Old Tibet was not perfect. This Dalai Lama admitted that. However, the 14th Dalai Lama initiated far-reaching reforms in Tibet, immediately after taking temportal authority. Throughout the history of Tibet, the abuse of peasants was forbidden by law and social norms. Most of the land in Tibet held by the peasants. Famine and starvation were unheard of in Tibet. "Liberation" has led to the deaths of over 1.2 million Tibetans and destroyed more than 6,000 Tibetan monasteries and cultural centers. Before "liberation" in 1959, the population of Tibet is 6 million. Before the invasion, Tibet was simple and self-reliant nation with a rich cultural heritage. Citizens of the Tibet º is compared with its "neighbors, enjoy much greater freedom. We Tibetans have become a real serfs. In independent Tibet, over 6,000 monasteries and convents serve as schools. Most were destroyed, and many of them have been reconstructed as a result of the Tibetan Finance and Labor. Teachers in China, "new schools" are unqualified to teach Tibetan language, culture or history. Chinese students are the main beneficiaries of these schools. Since 1980 more than 15,000 Tibetan children have escaped from Tibet to receive education in India.The first beneficiaries of China's presence in Tibet º were Chinese settlers, government and their military and their businesses. Former Communist Party Secretary, Hu Yaobang, even acknowledged in 1980 that the living standards of Tibetans has fallen since 1959 and that large Chinese presence is an obstacle to development. China's policy in Tibet, not even received the full support of Tibetan cadres, not to mention people in Tibet. China has never found a reliable Tibetan serve in key government position in Tibet. For the past 21 years, the Dalai Lama and the Tibetan government in exile have offered several proposals for negotiations for mutual benefit of Tibet and China. They are been ignored or rejected by China.

* Note. These views are derived from various Tibetan and Chinese literature.

Tibet: A Brief History

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Mahayana and Theravada
Buddhism in Southeast Asia
Buddhist murals
print print
Book banners and Buddhist
New scrolls Buddhist sects in
Japanese Buddhism today

History of Buddhism Timeline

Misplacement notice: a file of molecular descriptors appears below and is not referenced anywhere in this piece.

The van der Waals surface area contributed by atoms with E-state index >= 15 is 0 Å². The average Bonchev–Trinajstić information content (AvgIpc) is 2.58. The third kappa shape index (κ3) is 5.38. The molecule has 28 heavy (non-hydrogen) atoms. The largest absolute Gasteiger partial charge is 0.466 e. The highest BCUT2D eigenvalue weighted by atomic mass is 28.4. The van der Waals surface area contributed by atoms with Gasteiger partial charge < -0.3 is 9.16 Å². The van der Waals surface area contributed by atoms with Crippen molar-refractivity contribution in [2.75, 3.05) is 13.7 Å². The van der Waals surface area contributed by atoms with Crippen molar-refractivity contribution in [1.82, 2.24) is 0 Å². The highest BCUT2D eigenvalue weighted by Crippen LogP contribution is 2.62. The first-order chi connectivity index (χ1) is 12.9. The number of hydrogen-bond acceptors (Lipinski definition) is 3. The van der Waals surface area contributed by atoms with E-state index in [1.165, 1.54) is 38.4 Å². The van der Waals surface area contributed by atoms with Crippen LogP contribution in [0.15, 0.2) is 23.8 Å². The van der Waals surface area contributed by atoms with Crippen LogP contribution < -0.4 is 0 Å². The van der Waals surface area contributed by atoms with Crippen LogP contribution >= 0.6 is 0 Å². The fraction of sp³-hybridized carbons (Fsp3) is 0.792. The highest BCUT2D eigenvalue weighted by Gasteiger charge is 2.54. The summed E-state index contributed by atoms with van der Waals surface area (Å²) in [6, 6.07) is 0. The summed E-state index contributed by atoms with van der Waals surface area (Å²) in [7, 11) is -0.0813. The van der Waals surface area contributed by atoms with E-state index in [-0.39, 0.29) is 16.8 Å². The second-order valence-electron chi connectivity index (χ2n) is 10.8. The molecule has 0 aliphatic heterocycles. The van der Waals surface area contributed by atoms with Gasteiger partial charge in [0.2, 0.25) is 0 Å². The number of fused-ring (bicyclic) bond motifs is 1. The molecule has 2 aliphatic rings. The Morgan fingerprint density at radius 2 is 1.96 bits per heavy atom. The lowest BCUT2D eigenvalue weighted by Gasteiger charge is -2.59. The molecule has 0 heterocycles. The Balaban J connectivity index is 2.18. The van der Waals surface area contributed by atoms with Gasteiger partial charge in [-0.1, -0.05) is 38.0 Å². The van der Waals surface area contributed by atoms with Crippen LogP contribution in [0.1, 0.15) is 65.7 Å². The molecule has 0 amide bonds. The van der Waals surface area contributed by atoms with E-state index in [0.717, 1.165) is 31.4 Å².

Siddartha Gautama: c.430 BC.

At the age of twenty-nine Siddhartha Gautama, a prince of the ruling house in Nepal abandon the luxury of home and the love of his wife and young son to become a wandering ascetic. It is a model are not uncommon in India at the time when the lack of flexibility of the priest-dominated Hinduism cause many people to seek personal religion. Just a few years earlier in a nearby neighborhood, a young man by the name of Vardhamana has done exactly the same - with lasting results in the form of Jainism. (Conventional dates for the two men, revised by modern science, are a century earlier). Gautama differs from Vardhamana In one important respect. He found that asceticism is almost as unsatisfactory as a luxury.



According to traditional accounts (first written in the 3rd century BC.) Gautama should ascetic life for six years before deciding that the middle way between restraint and indulgence of the body will provide the best hope for achieving enlightenment . He decided to meditate in moderate comfort, until he sees the light of truth. One evening he sits under the pipal tree in Buddh Gaya, a village in Bihar. At dawn he was literally Buddha "the Enlightened One." Like any other religious leader, he began to gather disciples. He became known to his followers as the Buddha.


Four Noble Truths and the Eightfold Path: c.424 BC.

Gautama preached his first sermon at Sarnath, about 5 miles (8 km) north of the holy Hindu city of Varanasi. In this sermon, still a definitive text for all Buddhists, it offers a path to enlightenment very different from the complex ceremonies and colorful myth Hindu deities. Gautama message is plain stupidity point in any case where a simple list - as is usually primers for Buddhism. He argues that enlightenment can be achieved by understanding the Four Noble Truths and the pain of life, which refers Noble Truths can be avoided by following the Eightfold Path.



Four Noble Truths is that pain is an integral part of daily life of mankind, that our cravings of all kinds are the cause of the pain that the road outside that treadmill is to free ourselves from these hunger, and that this can be achieved by following the Eightfold Path. Path Buddhist orders of virtuous life, as it called for the "right" course of action in eight contexts. Many of them are moral evils to be avoided (as in the Jewish commandments). But the eighth step, "right concentration" goes to the heart of the Buddhist ideal.